And so there we all stood at one time or another: on the threshold of our working lives, degree in hand, gladdened (or not) by how we’ve scored throughout twelve or sixteen or twenty classroom-filled years, and ready to move forward into hopefully fulfilling and interesting careers. Eventually we find that door and begin, bringing with us all the training and learning worked into us over the entirety of our educated lives. And one of those things we’ve learned, that is now practically bred into us, is how not to share.

But sharing our knowledge with others (and having them share theirs with us) is a critical component for creating the customer—supplier environment we want and need for our organizations. As leaders we must learn to recognize the importance of encouraging and enabling sharing whenever and wherever we can.

Photo courtesy of: otnaydur / 123RF Stock Photo

Comments


A New View of Working Relationships: Part Two—Customers and Suppliers

In last week’s introduction to this series on Working Relationships, we threw darts at the myth that people at work know exactly what they need and how to get it. This simple dictum—a kind of “conventional wisdom—is simply untrue. People generally don’t know what they need, and so part of what we want to do when improving our working relationships is to surface exactly what we do need—and to understand why.

We begin shedding light on the conventional wisdom by first introducing some ideas about being a customer and being a supplier.

From the moment we get up in the morning we are, in one way or another, a customer. You may have your morning coffee while watching the local news, in which case you are a customer of your local cable company (on whom you depend to provide the signal), the owners of the channel you’re watching, and those who put on the broadcast itself. If you channel-surf from the news to, say, a sports or business station, then you become customers of those services and companies as well. Perhaps you stop to get gas on your way to work, in which case you’re a customer of Shell, perhaps, or Sunoco, and if you then take a toll road to the office, you’re again a customer—this time of your state’s transportation department.

The list is endless, and not just in a metaphorical way. From now until your very last day on earth, you will be a customer: dry cleaning, dentistry, movie theater, super-market, electronic store, plumber, airline, bookstore, hair salon, hockey team, university, emergency road service, doctor, manicurist…. There is not a day—not a single day—in which you can (or should) avoid this role.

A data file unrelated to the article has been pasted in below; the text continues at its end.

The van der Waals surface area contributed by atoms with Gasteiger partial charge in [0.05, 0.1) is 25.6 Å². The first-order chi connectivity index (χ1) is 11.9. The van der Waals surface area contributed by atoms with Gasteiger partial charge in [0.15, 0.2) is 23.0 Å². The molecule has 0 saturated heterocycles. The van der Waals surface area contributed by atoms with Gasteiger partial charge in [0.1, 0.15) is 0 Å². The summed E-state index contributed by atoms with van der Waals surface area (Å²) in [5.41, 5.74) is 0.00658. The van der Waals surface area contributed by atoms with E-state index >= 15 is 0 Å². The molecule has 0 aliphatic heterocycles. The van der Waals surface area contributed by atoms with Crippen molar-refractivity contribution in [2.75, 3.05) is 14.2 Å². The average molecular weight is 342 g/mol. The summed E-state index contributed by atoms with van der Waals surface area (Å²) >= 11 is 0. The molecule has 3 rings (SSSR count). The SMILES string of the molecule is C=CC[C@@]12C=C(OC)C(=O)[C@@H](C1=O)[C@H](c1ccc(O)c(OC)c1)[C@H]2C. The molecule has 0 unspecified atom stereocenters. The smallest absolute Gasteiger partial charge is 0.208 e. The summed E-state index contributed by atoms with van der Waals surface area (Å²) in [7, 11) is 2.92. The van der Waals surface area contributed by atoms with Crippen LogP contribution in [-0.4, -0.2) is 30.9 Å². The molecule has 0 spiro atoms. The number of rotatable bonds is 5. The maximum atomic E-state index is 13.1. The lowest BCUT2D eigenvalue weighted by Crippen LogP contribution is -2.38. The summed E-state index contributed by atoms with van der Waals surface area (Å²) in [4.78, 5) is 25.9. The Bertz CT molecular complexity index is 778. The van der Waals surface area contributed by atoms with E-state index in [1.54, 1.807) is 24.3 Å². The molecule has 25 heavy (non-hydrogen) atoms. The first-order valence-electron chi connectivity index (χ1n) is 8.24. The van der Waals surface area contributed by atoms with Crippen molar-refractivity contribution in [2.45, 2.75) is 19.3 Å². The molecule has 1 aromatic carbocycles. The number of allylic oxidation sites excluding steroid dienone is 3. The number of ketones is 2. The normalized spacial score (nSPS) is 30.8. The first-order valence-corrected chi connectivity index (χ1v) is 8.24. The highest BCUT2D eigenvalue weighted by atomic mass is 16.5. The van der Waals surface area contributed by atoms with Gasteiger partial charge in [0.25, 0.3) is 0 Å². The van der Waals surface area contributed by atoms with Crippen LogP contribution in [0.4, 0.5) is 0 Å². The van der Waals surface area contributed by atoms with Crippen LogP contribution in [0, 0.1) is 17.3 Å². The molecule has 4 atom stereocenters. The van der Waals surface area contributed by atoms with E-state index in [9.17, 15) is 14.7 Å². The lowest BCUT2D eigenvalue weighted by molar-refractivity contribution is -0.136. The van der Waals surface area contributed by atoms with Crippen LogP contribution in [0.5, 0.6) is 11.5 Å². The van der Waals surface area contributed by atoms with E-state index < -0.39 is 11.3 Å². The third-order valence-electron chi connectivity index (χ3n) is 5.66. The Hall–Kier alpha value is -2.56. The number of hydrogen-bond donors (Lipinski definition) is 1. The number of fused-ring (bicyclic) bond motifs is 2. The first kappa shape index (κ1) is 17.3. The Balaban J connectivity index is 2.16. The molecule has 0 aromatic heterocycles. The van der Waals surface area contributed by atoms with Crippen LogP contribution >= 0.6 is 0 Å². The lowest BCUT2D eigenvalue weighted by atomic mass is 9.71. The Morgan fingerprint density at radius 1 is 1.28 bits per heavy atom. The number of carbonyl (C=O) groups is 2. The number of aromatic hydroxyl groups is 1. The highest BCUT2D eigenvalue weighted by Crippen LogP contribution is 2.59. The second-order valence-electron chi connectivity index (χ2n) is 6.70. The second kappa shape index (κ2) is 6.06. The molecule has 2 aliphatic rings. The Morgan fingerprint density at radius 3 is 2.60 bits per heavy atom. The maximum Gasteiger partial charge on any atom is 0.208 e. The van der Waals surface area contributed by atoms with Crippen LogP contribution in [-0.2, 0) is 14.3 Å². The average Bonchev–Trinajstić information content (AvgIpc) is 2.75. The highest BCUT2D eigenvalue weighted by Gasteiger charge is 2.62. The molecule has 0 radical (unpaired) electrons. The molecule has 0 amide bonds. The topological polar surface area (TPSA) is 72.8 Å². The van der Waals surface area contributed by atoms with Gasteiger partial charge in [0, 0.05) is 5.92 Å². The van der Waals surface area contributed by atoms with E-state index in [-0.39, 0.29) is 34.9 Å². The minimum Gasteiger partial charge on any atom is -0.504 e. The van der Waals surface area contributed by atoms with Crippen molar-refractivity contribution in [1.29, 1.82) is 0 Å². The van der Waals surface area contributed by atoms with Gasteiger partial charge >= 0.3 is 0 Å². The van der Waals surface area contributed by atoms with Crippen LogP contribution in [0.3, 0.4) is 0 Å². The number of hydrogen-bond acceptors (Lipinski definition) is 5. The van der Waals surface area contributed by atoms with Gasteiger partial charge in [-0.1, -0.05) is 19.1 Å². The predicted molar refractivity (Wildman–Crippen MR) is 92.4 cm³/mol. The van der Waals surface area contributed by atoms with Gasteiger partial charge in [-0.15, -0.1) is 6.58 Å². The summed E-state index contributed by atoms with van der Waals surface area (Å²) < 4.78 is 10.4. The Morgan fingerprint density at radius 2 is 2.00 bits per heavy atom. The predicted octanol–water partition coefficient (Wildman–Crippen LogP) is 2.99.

Yet we never speak in these terms at work. We talk about having customers—those individuals and organizations to which our company sales products and services—but we don’t often think of ourselves as customers of each other, customers inside the company. We don’t imagine that the engineering department, for example, is a customer of the finance department when, in fact, engineering can’t do a thing—can’t purchase materials or hire staff or maintain equipment—unless the finance department approves the engineering budget.

Being a customer is almost like second nature to most of us; given that we have so many customer experiences—every single day, in fact—it should come as no surprise that it’s pretty easy for most of us. In fact, most of the time we probably don’t think of it directly, we simply expect certain things to be provided to us, and to be provided in ways that are easy, that cause neither difficulty nor confrontation. And most of our customer interactions are like that—we walk into some place (or log on some site) with a set of expectations and most times those expectations are met. So used to adequate (one might almost say “invisible”) service, we acknowledge it only in the most automatic ways—a “thank you” and a smile at most.